Ice at a price, but worth it for its smooth texture (I tried the Turkish Delight flavour for probably the first time in my 42-and-a-lot years). We picked up ingredients for spaghetti carbonara at the IGA supermarket and got back to the campsite around 4.20pm. Not so busy around our tent tonight, and we still hardly ever need to share the kitchen facilities with anyone else.

We’ve been thinking about the rest of our time in Tasmania; seven more nights which we had planned to share between two sites, but perhaps it would be better to base ourselves near Hobart for a full week and do day trips from there. There is so much to see round there – Port Arthur and the reconstructed penal settlement, a trip to Bruny Island, driving up into the wild western region of the island, animal parks with Tasmanian Devils, a treetop walk. We’d gain three full days in the area, and some of the days we’ll miss near Freycinet National Park would have been drizzly (not that we’re likely to hike the three or four hours to photogenic Wineglass Bay anyway).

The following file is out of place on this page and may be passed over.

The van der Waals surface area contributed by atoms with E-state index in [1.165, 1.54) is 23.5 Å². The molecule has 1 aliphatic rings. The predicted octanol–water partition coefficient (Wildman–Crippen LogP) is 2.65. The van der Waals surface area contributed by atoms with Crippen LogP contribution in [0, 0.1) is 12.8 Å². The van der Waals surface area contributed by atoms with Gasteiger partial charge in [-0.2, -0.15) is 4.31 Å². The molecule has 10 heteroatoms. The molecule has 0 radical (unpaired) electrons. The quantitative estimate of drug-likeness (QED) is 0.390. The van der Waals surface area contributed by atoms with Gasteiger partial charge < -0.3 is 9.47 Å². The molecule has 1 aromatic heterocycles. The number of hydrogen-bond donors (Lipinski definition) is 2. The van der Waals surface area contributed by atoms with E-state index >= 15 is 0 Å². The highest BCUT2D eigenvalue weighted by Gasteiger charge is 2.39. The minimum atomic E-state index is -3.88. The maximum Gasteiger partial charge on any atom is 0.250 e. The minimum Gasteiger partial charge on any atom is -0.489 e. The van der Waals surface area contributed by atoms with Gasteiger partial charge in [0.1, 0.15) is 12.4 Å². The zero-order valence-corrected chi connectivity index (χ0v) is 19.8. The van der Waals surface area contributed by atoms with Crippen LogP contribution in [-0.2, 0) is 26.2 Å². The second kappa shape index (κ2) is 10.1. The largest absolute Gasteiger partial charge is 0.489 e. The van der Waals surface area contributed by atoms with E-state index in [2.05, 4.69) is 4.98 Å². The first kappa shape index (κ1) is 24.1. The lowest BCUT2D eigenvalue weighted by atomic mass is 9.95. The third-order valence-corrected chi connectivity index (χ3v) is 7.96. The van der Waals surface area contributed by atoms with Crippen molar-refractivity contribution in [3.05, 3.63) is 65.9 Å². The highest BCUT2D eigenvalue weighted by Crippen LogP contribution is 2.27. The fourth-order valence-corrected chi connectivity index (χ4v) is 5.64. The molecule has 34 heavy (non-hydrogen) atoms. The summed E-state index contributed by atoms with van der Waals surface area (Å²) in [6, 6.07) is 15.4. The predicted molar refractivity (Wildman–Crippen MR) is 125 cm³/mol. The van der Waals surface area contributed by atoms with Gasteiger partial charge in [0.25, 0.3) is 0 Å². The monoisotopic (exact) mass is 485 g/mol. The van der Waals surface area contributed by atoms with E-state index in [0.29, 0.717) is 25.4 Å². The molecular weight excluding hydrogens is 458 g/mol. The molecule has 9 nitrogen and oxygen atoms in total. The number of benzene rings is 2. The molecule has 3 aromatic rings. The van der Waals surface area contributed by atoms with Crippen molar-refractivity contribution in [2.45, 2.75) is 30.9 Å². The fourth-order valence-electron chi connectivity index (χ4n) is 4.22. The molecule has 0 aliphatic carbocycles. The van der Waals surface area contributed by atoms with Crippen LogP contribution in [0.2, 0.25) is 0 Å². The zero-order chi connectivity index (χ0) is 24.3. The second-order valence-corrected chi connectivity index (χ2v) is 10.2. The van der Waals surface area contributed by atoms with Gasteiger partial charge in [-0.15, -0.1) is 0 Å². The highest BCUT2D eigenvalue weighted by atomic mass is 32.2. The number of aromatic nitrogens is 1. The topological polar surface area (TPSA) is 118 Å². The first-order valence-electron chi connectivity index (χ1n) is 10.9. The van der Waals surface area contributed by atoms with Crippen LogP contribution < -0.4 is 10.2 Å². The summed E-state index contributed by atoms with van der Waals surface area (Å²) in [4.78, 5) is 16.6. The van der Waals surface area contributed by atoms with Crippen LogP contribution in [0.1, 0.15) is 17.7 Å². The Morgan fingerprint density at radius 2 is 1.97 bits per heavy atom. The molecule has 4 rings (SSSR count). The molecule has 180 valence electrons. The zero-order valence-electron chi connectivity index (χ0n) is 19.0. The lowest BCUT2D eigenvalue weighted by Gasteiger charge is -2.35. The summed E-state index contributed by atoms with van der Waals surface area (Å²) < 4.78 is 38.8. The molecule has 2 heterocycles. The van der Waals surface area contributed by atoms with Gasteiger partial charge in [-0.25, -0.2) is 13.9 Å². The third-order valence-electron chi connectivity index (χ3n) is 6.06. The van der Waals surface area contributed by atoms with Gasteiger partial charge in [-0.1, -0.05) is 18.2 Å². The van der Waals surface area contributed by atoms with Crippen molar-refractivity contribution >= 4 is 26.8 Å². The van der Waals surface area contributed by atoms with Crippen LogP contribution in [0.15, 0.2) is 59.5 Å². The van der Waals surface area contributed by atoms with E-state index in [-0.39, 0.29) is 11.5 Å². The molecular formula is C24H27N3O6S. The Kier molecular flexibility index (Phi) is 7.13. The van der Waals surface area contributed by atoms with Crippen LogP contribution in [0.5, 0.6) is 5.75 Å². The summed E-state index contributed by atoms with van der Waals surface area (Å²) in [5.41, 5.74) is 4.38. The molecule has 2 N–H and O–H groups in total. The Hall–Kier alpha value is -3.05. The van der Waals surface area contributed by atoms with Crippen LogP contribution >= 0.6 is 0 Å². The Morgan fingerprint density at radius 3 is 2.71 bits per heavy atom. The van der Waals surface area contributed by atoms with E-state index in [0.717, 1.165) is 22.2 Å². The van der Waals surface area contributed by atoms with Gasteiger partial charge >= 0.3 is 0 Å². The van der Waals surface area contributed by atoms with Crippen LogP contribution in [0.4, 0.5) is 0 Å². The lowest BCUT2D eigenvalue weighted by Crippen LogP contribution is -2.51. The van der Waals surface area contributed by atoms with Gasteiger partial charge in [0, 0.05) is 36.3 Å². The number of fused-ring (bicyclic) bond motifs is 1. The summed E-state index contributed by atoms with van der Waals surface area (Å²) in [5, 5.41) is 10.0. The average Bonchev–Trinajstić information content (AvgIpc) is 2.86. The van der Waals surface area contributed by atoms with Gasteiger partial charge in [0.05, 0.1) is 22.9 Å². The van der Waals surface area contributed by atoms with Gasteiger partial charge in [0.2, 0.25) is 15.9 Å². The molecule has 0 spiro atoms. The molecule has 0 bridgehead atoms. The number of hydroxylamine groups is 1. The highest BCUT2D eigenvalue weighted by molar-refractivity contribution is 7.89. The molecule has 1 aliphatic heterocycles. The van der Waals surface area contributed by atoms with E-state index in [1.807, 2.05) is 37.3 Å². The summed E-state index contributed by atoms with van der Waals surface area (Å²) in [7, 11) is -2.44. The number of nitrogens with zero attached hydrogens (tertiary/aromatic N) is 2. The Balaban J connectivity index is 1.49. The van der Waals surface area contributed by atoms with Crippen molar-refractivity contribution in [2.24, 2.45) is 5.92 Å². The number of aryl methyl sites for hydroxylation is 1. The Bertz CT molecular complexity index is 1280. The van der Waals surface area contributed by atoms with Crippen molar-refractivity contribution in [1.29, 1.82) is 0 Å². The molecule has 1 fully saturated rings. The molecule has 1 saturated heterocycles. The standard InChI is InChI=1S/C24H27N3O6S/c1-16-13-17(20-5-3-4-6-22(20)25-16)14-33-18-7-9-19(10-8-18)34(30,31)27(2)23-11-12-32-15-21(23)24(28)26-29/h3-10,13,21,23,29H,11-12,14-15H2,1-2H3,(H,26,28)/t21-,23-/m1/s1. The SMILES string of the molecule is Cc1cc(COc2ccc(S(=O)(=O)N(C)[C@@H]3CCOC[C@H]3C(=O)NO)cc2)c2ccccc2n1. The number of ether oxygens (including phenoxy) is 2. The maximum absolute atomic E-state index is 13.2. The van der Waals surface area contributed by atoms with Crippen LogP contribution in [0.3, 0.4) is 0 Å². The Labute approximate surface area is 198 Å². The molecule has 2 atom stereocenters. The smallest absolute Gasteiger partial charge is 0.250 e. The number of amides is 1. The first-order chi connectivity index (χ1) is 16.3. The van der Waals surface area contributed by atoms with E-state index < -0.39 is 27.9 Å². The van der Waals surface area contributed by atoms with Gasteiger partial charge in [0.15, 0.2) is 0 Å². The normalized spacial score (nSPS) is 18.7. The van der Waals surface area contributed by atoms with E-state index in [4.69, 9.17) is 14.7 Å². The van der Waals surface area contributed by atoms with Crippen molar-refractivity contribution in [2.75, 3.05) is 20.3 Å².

It’s back to that negative correlation between the number of stops and the number of days available for exploring; less really is more. Try to pack in too many locations and you spend too much time on the move (our mistake in New Zealand). By stopping in only three towns, we’ll have just four packing/unpacking/driving days and ten ‘settled’ days.

Apparently yesterday’s Bay of Fires stretch of sand has been rated one of the best beaches in the world. Why? On the basis of what criteria? Just like ‘perfect’, ‘best’ only has meaning when followed by ‘for …’ – is it one of the best beaches for surfing, for paddling, for collecting shells, for building sandcastles, for stunning sunset photos, for nudist sunbathing?